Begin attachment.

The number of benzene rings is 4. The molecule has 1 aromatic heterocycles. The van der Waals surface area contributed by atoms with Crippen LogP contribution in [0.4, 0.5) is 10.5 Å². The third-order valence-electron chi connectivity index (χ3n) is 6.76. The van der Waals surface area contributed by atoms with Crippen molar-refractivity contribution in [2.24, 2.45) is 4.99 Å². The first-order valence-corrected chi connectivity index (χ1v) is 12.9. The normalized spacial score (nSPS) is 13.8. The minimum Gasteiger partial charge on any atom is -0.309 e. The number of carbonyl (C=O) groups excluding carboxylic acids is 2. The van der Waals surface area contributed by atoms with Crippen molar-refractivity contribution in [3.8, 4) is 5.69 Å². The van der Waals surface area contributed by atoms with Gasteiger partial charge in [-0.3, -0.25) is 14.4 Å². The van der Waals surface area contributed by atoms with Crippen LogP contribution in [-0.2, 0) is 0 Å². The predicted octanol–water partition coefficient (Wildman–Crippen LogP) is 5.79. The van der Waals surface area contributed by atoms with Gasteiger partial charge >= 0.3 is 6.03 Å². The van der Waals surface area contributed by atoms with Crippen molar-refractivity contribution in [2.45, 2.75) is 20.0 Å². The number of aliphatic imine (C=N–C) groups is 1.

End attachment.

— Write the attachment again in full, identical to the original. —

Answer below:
The number of benzene rings is 4. The molecule has 1 aromatic heterocycles. The van der Waals surface area contributed by atoms with Crippen LogP contribution in [0.4, 0.5) is 10.5 Å². The third-order valence-electron chi connectivity index (χ3n) is 6.76. The van der Waals surface area contributed by atoms with Crippen molar-refractivity contribution in [2.24, 2.45) is 4.99 Å². The first-order valence-corrected chi connectivity index (χ1v) is 12.9. The normalized spacial score (nSPS) is 13.8. The minimum Gasteiger partial charge on any atom is -0.309 e. The number of carbonyl (C=O) groups excluding carboxylic acids is 2. The van der Waals surface area contributed by atoms with Crippen molar-refractivity contribution in [3.8, 4) is 5.69 Å². The van der Waals surface area contributed by atoms with Gasteiger partial charge in [-0.3, -0.25) is 14.4 Å². The van der Waals surface area contributed by atoms with Crippen LogP contribution in [-0.2, 0) is 0 Å². The predicted octanol–water partition coefficient (Wildman–Crippen LogP) is 5.79. The van der Waals surface area contributed by atoms with Gasteiger partial charge >= 0.3 is 6.03 Å². The van der Waals surface area contributed by atoms with Crippen molar-refractivity contribution in [2.45, 2.75) is 20.0 Å². The number of aliphatic imine (C=N–C) groups is 1.